Lusaka - Chipolopolo gaffer Milutin “Micho” Sredojec will only know whether or not he will get a formal contract to manage Zambia’s national football team after the local soccer league resumes, says Sports Minister Emmanuel Mulenga.
The Serbian put pen to paper on a contract offer to him and was officially unveiled as the Chipolopolo coach on February 3 this year, but the government is yet to counter-sign despite Attorney-General Likando Kalaluka endorsed Micho’s work permit.
The government says its major concern is resumption of the MTN Super League, which has been put on ice because of the COVID-19 outbreak that has claimed 10 Zambian lives.
Further, the FA and government are awaiting the outcome of litigation filed by the former coach Sven Vandenbroeck, who alleges he is still owed money for his stint as the coach of Zambia’s senior men’s national football team. Vandenbroeck, who is from Belgium, resigned his post in 2019.
“We will look at Micho’s contract as soon as we are done with the issue of opening the league because we are all running around to make sure that we attend to the desire of the soccer fans who have been calling upon our ministry to make sure that we open the league.” Sports Minister Mulenga told The Southern Times.
He said the government was not indifferent to Micho’s situation, and he thanked the Serbian trainer for his commitment to leading Zambia to next year’s CAF Africa Cup of Nations in Cameroon and the 2022 FIFA World Cup in Qatar. He would not say if Micho, who formerly coached giants Orlando Pirates (South Africa) and Zamalek (Egypt), has drawn a salary since February.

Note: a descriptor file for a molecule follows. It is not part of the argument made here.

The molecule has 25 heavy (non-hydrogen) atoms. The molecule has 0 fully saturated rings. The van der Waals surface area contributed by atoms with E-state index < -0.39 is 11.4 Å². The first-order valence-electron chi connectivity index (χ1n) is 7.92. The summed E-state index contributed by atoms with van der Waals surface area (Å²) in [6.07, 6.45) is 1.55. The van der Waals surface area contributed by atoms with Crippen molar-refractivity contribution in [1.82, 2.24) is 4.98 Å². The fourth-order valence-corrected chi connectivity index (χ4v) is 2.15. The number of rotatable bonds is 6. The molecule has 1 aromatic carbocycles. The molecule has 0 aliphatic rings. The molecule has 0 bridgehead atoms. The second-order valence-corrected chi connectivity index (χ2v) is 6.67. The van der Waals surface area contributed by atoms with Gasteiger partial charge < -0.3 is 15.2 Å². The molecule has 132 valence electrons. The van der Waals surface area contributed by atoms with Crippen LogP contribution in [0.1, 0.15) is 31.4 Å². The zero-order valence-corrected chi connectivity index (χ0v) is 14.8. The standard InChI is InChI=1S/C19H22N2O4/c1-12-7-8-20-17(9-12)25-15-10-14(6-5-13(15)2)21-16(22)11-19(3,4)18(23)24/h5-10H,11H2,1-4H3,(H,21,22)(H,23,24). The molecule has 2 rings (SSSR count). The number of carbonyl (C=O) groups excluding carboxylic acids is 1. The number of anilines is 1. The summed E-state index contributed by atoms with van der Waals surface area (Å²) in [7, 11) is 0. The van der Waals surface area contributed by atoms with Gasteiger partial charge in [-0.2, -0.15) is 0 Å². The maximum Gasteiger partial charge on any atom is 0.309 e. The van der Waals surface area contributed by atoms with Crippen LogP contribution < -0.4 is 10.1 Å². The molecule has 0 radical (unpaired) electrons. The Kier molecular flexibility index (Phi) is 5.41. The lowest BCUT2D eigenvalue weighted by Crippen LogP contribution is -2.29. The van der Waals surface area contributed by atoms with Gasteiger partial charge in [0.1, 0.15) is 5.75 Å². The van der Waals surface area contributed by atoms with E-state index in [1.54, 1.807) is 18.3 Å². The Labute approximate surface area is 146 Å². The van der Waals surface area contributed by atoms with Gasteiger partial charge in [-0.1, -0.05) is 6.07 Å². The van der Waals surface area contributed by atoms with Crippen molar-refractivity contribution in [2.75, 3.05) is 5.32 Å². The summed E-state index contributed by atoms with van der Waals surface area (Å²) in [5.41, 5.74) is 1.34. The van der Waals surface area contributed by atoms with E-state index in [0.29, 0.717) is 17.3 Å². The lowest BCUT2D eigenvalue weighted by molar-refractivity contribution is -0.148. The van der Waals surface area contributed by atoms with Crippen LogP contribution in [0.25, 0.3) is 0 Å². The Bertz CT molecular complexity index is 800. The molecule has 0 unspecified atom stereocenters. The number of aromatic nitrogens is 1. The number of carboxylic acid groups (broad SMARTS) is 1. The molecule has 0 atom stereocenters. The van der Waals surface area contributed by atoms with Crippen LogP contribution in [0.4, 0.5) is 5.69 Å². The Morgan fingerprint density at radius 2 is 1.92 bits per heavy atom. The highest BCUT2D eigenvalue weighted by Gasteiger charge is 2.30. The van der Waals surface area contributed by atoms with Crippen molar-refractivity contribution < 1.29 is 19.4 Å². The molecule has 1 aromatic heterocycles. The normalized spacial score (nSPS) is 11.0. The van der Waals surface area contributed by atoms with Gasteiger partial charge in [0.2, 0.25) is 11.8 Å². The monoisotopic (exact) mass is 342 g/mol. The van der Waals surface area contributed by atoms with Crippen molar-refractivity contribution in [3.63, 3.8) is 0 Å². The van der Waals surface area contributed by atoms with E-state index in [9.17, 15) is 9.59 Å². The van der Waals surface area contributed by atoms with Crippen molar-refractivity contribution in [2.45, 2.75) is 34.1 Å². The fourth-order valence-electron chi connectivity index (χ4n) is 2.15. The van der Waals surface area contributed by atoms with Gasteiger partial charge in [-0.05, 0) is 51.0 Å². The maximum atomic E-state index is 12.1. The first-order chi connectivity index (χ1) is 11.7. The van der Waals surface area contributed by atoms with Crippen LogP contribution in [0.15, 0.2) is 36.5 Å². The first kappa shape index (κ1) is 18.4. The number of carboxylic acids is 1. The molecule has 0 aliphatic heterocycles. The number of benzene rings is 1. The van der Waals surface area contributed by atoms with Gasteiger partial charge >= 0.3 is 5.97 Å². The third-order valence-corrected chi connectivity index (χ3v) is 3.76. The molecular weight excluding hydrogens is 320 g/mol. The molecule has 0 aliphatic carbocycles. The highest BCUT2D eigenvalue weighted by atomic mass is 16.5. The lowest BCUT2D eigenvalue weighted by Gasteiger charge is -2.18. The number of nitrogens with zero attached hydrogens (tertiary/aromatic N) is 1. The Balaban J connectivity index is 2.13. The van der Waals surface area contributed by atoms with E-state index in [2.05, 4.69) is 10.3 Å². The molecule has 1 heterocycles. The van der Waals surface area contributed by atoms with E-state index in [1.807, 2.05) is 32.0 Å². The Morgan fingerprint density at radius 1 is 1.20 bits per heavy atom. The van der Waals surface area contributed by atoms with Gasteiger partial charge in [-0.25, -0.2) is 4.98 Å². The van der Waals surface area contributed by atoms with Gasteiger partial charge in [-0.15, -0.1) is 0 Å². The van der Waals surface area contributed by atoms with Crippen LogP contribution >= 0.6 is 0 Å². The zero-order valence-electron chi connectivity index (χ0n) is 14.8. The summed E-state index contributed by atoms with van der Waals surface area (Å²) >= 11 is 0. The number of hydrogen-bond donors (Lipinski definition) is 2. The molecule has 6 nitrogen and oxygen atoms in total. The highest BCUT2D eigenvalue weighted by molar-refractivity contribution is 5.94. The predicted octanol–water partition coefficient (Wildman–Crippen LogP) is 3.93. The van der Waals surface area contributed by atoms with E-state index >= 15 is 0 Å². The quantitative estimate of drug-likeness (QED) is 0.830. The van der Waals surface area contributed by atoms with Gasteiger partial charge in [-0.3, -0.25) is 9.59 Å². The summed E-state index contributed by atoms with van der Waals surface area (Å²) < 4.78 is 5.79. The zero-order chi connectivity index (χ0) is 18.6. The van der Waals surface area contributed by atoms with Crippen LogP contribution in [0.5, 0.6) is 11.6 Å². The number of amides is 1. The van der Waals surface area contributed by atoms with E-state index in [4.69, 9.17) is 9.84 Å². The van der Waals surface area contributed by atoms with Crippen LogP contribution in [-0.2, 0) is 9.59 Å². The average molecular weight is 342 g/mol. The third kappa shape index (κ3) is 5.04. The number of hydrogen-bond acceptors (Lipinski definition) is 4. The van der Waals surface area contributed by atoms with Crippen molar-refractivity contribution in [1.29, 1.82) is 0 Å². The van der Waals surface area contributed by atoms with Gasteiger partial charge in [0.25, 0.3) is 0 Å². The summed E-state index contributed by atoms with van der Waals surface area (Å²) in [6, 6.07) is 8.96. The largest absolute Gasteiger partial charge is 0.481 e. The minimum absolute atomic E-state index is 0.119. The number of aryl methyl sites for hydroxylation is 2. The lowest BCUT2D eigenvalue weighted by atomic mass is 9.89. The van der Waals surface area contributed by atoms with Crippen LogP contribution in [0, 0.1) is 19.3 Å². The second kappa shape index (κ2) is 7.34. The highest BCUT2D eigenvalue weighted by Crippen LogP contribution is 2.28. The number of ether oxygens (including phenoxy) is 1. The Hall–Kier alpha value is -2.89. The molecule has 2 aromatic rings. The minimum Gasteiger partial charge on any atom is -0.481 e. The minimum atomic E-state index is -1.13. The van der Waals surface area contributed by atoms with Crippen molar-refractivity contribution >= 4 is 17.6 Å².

At the time of his unveiling as head coach, the government said it would contribute US$25,000 monthly to his wages while the Football Association of Zambia would pay US$10,000.
Mulenga said: “The Zambian government only has one lawyer, who is the attorney-general. And the Zambian government only has one financier, who is the Ministry of Finance … So, in us coming up with a contract that is going to satisfy everyone and the people of Zambia, all the (departments) that are involved should be consulted so that we also avert those challenges of not paying coaches in good time; to avoid issues of being taken to the international body for sanctions.
Micho could not be reached for comment as his 70-year-old mother, Rada, died in Serbia and he was attending to personal matters.
Meanwhile, should Zambia fail to definitively deal with Vandenbroeck’s issue, Chipolopolo could find themselves in the same leaky boat as Zimbabwe did in 2015.
At that time, Brazilian-born coach José “Valinhos” Claudinei Georgini sued Zimbabwe for unpaid dues, resulting in FIFA disqualifying the Warriors from participating in the 2018 World Cup qualifiers.